The Legacy of the Whig Party

Following the Election of 1840, members of the Whig Party must have been optimistic about their future. They likely imagined that the dominance of the Jacksonian Democrats could be replicated within the ranks of the Whigs and supplant the Democrats. It was not to be, however.

The First Presidential Succession

Following William Henry Harrison’s death just a month into his presidency in 1841, John Tyler rose to the presidency, in the first instance of a president dying while holding the office. See Daniel Walker Howe, What Hath God Wrought: Transformation of America, 1815-1848, 589.

The Darkest Spot on the American Mantle

In 1832, Henry Clay addressed the Senate, expressing his hope that “some day,” America “would be rid of this, the darkest spot on its mantle,” speaking of slavery. Daniel Walker Howe, What Hath God Wrought: Transformation of America, 1815-1848, 586 quoting Life, Correspondence, and Speeches of Henry Clay, ed. Calvin Colton (New York, 1857), I, 189, 191.

Election of 1840: The Rhetoric

The Election of 1840 juxtaposed the Whig Party’s policies against the Democratic Party’s more fluid policies. The Whigs “possessed a more coherent program: a national bank, a protective tariff, government subsidies to transportation projects, the public lands treated as a source of revenue, and tax-supported public schools.” Daniel Walker Howe, What Hath God Wrought: Transformation ofContinue reading “Election of 1840: The Rhetoric”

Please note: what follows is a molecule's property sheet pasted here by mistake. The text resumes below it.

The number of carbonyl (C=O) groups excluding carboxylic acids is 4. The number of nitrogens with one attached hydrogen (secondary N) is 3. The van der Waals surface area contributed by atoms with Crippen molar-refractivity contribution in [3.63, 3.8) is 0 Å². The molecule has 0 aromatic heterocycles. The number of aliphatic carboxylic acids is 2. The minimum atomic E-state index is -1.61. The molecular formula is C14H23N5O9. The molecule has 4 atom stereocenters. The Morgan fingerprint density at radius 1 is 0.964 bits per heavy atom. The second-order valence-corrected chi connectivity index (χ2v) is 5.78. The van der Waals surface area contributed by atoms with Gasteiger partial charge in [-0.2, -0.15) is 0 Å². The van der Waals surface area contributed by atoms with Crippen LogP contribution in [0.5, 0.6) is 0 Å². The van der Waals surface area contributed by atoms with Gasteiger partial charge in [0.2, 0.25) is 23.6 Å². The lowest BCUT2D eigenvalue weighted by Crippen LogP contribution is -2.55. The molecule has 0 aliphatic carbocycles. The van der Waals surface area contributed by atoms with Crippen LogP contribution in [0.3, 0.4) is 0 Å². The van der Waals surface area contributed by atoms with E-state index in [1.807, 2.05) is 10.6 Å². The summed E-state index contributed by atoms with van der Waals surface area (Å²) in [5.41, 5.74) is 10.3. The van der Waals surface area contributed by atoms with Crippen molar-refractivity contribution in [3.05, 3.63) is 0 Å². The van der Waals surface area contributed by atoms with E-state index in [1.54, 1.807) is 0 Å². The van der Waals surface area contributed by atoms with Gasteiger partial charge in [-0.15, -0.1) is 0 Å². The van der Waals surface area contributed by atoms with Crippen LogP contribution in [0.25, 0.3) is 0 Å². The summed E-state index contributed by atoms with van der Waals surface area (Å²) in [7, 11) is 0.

Election of 1840: The Campaign

As was customary until 1904, an incumbent president did not campaign openly for his re-election. This was true for President Martin Van Buren as well. See Daniel Walker Howe, What Hath God Wrought: Transformation of America, 1815-1848, 573.

The Second Florida War

With President Martin Van Buren in the White House came increasing extermination of the Native Americans. While many will recall the Trail of Tears leading to thousands of Native American deaths, the Second Florida War would be the “longest and most costly of all the army’s Indian Wars,” as it stretched from 1835 to 1842.Continue reading “The Second Florida War”

The Aftermath of the Panics

Amidst the Panics of 1837 and 1839, the Whigs enjoyed significant gains in Congress, which led to Robert M.T. Hunter, a pro-states’ rights southerner, becoming Speaker of the House. Daniel Walker Howe, What Hath God Wrought: Transformation of America, 1815-1848, 506. Further, besides the changing composition of Congress, the federal government’s policies would change, as aContinue reading “The Aftermath of the Panics”